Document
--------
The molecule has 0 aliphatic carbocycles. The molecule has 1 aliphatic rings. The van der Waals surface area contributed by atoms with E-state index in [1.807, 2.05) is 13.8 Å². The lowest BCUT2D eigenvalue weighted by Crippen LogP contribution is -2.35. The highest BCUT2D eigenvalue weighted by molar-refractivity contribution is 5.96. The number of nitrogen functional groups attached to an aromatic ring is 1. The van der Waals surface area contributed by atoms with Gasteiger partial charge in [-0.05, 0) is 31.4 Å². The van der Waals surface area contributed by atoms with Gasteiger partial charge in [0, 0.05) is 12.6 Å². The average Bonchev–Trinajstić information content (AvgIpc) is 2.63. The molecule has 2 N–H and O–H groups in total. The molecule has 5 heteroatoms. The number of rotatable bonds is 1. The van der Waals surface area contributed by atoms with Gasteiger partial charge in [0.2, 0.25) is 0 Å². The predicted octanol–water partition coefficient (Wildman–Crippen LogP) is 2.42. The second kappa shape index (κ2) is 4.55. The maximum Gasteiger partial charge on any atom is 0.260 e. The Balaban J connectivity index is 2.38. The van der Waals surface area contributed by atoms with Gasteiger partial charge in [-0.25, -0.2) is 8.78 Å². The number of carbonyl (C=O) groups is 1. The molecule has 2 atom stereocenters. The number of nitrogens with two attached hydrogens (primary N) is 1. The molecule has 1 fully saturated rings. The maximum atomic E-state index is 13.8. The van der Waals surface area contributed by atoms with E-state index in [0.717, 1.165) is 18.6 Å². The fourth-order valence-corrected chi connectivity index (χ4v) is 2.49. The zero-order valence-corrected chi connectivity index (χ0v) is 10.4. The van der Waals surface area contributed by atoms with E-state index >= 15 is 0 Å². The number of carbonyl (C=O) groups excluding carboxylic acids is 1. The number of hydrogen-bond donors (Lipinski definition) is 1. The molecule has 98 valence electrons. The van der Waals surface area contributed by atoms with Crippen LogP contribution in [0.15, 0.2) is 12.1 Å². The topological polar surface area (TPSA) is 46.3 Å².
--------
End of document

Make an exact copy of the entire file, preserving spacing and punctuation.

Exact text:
The molecule has 0 aliphatic carbocycles. The molecule has 1 aliphatic rings. The van der Waals surface area contributed by atoms with E-state index in [1.807, 2.05) is 13.8 Å². The lowest BCUT2D eigenvalue weighted by Crippen LogP contribution is -2.35. The highest BCUT2D eigenvalue weighted by molar-refractivity contribution is 5.96. The number of nitrogen functional groups attached to an aromatic ring is 1. The van der Waals surface area contributed by atoms with Gasteiger partial charge in [-0.05, 0) is 31.4 Å². The van der Waals surface area contributed by atoms with Gasteiger partial charge in [0, 0.05) is 12.6 Å². The average Bonchev–Trinajstić information content (AvgIpc) is 2.63. The molecule has 2 N–H and O–H groups in total. The molecule has 5 heteroatoms. The number of rotatable bonds is 1. The van der Waals surface area contributed by atoms with Gasteiger partial charge in [0.2, 0.25) is 0 Å². The predicted octanol–water partition coefficient (Wildman–Crippen LogP) is 2.42. The second kappa shape index (κ2) is 4.55. The maximum Gasteiger partial charge on any atom is 0.260 e. The Balaban J connectivity index is 2.38. The van der Waals surface area contributed by atoms with Gasteiger partial charge in [-0.25, -0.2) is 8.78 Å². The number of carbonyl (C=O) groups is 1. The molecule has 2 atom stereocenters. The number of nitrogens with two attached hydrogens (primary N) is 1. The molecule has 1 fully saturated rings. The maximum atomic E-state index is 13.8. The van der Waals surface area contributed by atoms with E-state index in [0.717, 1.165) is 18.6 Å². The fourth-order valence-corrected chi connectivity index (χ4v) is 2.49. The zero-order valence-corrected chi connectivity index (χ0v) is 10.4. The van der Waals surface area contributed by atoms with E-state index >= 15 is 0 Å². The number of carbonyl (C=O) groups excluding carboxylic acids is 1. The number of hydrogen-bond donors (Lipinski definition) is 1. The molecule has 98 valence electrons. The van der Waals surface area contributed by atoms with Crippen LogP contribution in [0.15, 0.2) is 12.1 Å². The topological polar surface area (TPSA) is 46.3 Å².